A: Rock and roll. I try to not over explain it. That’s like trying to describe sex to someone, y’know?

E: So where do you get the songwriting inspiration for your rock and roll?
A: It comes from all over the place. I’m always just kind of writing about stuff that I think is interesting I guess. It’s usually about me in some capacity. I don’t write things very literal though– it’s all kind of what my friend calls “emotional landscaping.” Words that describe feelings and emotions and stuff– and I always try to avoid the cliche. There’s a lot of interesting stuff that falls around a cliche, stuff worth touching on. I guess I take that and I make a point to make the music interesting to me. As long as it’s interesting to me, then I think that I’ve done what my fans expect. I often hear from people, when I am talking about my songs with them, they’ll say “man, I love the lyrics in that song. I have no idea what they mean but I love them.” To that I kind of take a bow but I also wonder if maybe I should start explaining it better.

E: Before this album, you were signed to a record label. What can you tell me about that venture? Be as lengthy or brief as you like.
A: It was definitely very helpful to be on a major record label. People think they’re the devil. And they are the devil just as much as money is the devil. They’re just the messenger among many other messengers. They gave us a record budget, paid for a bunch of gear, and were incredible. The problem with major record labels is they tell you one thing and then they do the other. I imagine it’s like that in any business. But I’m not a business man. It’s pretty depressing to see them say “before we signed, we want to develop your band over many records,” but then they said, day before we went in to make Air Stereo, the guy was like “I want you to sell a million records. That’s what we do here.” So I kind of ignored him and after we turned the record in, we had to go back and recut two songs twice. But they just were trying to turn us into something that we weren’t. And the thing is, as soon as you guess what people want to hear, you start to ruin the nuances and what’s interesting about the music.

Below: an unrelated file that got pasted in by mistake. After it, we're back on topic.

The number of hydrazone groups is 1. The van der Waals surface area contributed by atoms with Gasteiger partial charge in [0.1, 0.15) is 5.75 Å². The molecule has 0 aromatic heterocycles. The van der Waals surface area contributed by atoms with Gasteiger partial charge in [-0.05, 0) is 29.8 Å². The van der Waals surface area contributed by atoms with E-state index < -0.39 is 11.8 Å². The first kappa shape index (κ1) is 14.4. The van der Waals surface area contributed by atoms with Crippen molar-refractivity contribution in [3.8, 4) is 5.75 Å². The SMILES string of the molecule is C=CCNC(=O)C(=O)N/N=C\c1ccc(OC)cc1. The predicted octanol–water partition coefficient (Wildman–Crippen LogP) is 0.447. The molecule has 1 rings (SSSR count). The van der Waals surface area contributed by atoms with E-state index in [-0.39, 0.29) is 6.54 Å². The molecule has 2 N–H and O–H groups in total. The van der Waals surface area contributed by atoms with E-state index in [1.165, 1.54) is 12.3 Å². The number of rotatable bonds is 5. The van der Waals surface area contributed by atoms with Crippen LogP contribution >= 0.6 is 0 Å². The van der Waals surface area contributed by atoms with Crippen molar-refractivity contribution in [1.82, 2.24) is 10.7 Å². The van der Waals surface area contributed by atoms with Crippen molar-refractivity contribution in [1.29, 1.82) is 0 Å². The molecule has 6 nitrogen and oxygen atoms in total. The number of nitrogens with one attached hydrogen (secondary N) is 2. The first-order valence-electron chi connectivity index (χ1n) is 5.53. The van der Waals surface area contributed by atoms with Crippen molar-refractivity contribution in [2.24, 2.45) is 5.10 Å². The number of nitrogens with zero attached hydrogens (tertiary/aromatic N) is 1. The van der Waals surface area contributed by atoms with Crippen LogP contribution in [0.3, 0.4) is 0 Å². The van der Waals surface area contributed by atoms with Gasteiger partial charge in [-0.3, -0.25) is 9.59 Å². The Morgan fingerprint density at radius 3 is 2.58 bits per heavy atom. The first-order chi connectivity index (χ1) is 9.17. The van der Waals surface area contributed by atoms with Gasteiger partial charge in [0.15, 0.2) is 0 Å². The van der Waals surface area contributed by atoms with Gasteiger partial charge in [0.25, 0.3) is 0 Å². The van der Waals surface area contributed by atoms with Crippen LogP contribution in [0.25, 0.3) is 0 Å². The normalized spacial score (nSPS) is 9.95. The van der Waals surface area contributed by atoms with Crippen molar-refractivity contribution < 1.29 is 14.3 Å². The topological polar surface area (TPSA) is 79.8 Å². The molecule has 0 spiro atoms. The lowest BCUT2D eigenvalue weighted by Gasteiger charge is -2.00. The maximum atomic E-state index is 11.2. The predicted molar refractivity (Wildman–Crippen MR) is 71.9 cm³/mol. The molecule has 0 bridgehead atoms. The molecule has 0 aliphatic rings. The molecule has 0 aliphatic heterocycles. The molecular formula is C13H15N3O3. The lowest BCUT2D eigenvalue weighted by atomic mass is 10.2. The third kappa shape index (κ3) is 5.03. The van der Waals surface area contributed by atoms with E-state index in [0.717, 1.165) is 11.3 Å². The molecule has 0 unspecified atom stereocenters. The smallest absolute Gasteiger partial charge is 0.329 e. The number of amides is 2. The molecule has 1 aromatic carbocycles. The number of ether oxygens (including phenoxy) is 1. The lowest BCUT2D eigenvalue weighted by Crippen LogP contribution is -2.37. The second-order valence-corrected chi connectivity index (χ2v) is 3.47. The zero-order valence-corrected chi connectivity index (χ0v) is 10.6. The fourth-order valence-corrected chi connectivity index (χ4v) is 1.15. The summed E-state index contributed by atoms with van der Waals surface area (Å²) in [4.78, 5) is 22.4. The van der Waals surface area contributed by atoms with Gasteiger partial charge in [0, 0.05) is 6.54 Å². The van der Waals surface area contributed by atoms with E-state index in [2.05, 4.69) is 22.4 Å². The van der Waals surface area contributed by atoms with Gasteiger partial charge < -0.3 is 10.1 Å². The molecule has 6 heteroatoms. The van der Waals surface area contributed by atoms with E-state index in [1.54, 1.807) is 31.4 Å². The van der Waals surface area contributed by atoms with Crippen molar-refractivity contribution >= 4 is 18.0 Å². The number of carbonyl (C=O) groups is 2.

E: So you are on the road touring “No One Listens to the Band Anymore” — what is your favorite thing about the touring life?
A: My favorite thing is going home and my least favorite thing is touring.

E: That’s awesome. So I know what I take away from your music. What do you hope that your fans take away from listening to you?
A: It’s always the same thing. To be moved in some way that cannot be explained. To be affected. I try to affect people in some way because that’s what music always did to me.

The latest album from The Damnwells proclaims that “No One Listens to the Band Anymore.” With a successful Pledge Music campaign that empowered fans to raise 119% more than the initial goal established, it is clear that when it comes to The Damnwells– a strong, loyal fandom continues to support and appreciate what Dezen brings to the table. His dedication to songwriting and rock’n'roll style sets Dezen and The Damnwells far above the musical market offerings. It is his unique talent and ability to captivate since the turn of the century that keeps Alex Dezen and The Damnwells on our radar.

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Photo Credit: Unknown • Review Written By: Emma Peterson